Reduced spending under the 2014 farm bill contributed greatly to the nation’s deficit reduction effort. However, additional cuts to the 2018 farm bill would present perils on many fronts, a diverse coalition told congressional appropriations and budget leaders Feb. 21.
In a letter, 502 different groups, representing a wide range of constituents – from agriculture and nutrition assistance to rural development, conservation and local governments, said additional funding cuts would “hinder development and passage of the 2018 Farm Bill.”
Support for the letter was spearheaded by the American Farm Bureau Federation, Bread for the World, Feeding America, the Food Research & Action Center, the National Association of Counties, the National Sustainable Agriculture Coalition and the Theodore Roosevelt Conservation Partnership.
The letter strongly urged the congressional leaders “to reject calls for additional cuts” during a time when the agricultural and rural economies are showing stress, a significant number of American households financially are struggling to meet basic nutrition needs and U.S. farm income has declined 46 percent from only three years ago.
The last farm bill contributed $23 billion in savings to deficit reduction over 10 years at the time of passage, the letter states. That was the first time when spending for a farm bill was voluntarily reduced before Congress even began considering the measure.
“It was the only reauthorization bill in that Congress that voluntarily offered savings,” the letter said. “These difficult cuts resulted from hard choices made to reform and reduce the farm safety net, conservation initiatives, and nutrition assistance.”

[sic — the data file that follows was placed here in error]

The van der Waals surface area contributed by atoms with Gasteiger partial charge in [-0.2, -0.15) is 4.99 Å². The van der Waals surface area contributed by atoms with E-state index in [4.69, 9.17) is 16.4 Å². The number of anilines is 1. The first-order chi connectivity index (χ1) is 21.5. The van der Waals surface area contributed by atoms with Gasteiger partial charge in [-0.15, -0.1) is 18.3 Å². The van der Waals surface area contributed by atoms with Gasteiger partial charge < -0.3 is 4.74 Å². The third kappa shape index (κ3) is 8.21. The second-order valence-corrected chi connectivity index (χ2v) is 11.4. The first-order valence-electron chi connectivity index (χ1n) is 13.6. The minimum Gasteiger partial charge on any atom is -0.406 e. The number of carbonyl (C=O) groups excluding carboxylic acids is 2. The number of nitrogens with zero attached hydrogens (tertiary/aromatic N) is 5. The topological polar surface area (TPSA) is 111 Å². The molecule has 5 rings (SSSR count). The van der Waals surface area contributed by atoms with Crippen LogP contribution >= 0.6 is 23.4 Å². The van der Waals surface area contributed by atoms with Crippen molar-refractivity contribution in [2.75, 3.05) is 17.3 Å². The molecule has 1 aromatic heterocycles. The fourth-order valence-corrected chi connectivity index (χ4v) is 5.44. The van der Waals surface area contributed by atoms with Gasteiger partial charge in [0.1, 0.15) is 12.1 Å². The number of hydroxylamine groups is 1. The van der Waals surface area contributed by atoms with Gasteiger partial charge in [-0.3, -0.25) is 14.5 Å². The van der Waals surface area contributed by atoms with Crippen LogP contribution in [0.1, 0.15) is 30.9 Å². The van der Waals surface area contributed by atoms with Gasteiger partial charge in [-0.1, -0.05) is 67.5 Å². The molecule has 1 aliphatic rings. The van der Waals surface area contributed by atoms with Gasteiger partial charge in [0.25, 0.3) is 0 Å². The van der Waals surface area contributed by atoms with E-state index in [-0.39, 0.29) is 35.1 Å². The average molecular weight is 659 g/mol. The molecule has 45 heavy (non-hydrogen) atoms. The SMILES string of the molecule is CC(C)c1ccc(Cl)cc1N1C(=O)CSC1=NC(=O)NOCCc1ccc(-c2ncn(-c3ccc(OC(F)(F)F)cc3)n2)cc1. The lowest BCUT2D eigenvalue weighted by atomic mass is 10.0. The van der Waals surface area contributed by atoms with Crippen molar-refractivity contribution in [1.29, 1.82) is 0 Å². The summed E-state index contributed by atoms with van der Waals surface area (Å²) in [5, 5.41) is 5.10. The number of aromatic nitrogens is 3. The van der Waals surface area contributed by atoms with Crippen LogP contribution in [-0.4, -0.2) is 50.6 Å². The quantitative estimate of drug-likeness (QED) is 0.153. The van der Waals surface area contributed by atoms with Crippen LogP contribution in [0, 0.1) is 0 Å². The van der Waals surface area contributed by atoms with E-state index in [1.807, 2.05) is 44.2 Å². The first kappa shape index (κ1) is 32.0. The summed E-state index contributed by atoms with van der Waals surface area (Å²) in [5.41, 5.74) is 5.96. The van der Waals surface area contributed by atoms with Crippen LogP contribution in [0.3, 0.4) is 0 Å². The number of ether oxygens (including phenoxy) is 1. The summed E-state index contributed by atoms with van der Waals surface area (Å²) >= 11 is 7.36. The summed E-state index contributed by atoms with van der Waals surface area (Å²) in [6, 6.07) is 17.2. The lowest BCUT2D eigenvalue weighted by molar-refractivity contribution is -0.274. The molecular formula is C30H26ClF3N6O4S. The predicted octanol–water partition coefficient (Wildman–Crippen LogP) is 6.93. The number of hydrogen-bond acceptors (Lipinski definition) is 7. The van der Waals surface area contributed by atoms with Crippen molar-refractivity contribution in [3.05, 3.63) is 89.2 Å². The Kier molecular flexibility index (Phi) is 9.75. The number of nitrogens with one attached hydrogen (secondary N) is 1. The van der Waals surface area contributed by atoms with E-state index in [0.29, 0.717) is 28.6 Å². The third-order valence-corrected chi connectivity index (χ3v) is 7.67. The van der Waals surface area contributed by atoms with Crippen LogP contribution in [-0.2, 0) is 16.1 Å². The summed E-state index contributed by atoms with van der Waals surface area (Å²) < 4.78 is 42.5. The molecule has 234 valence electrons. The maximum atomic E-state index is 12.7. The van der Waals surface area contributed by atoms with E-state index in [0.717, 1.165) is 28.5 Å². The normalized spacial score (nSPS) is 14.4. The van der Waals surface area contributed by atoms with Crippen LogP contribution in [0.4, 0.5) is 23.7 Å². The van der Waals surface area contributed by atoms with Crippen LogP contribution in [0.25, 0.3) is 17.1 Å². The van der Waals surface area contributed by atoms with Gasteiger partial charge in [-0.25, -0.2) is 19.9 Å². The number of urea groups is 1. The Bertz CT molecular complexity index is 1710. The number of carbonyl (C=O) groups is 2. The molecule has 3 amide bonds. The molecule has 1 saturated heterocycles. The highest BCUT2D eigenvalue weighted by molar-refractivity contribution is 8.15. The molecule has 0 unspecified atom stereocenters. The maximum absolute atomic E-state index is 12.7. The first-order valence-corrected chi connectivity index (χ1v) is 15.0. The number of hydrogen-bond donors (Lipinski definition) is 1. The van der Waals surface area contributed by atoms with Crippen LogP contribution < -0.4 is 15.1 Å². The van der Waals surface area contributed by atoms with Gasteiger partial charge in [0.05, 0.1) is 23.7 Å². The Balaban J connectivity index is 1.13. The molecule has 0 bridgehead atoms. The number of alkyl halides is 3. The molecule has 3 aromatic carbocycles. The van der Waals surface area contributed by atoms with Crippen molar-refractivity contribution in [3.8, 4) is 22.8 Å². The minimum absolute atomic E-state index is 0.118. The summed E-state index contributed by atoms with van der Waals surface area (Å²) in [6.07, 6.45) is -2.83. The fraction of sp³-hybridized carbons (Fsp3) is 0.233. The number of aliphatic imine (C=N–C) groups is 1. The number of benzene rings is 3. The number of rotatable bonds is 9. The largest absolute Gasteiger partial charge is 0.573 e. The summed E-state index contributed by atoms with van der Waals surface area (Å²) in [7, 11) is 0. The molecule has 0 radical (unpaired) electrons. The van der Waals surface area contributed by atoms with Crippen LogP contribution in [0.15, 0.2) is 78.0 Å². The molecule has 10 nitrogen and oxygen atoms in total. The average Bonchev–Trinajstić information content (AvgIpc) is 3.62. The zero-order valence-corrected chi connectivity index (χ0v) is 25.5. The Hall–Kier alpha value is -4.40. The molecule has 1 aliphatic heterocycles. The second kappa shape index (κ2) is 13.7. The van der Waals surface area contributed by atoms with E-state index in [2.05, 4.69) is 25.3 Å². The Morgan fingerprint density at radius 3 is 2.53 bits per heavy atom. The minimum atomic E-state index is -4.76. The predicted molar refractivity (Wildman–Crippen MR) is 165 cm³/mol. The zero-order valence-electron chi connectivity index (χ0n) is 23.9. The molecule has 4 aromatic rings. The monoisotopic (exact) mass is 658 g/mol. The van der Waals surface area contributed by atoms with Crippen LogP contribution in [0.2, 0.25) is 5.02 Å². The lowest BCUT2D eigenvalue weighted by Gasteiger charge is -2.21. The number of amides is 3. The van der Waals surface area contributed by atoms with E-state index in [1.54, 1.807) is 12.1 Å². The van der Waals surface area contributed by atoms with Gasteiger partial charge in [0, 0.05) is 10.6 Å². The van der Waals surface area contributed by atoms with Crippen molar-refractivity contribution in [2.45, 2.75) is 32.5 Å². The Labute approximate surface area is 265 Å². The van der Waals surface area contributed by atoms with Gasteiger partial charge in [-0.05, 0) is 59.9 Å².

In reality, savings from the 2014 farm bill was far more. The Congressional Budget Office’s January 2017 baseline estimates spending on nutrition and crop insurance alone was nearly $100 billion less than projected, while mandatory federal spending outside the Agriculture Committees’ jurisdiction has risen over the same time period.
“We have all begun preparing for the 2018 Farm Bill and recognize that passing a bill with additional funding reductions would be extremely difficult, if not impossible,” the letter said. “Therefore, as the Senate and House Agriculture Committees begin preparing for the 2018 Farm Bill, it is imperative that the committees not be hamstrung by further budget or appropriations cuts to any farm bill program.”
The groups strongly encourage congressional leaders “to recognize the substantial savings already achieved, which far exceed expectations, and to provide the (Agriculture) committees the opportunity to complete their work through regular order, without arbitrary budget cuts or caps.”
“We know the (Agriculture) committees will once again face challenging budgetary and policy choices in the development of the 2018 Farm Bill,” the letter said. “That is why it is so important you ensure the committee process for the farm bill can proceed with some budget flexibility.”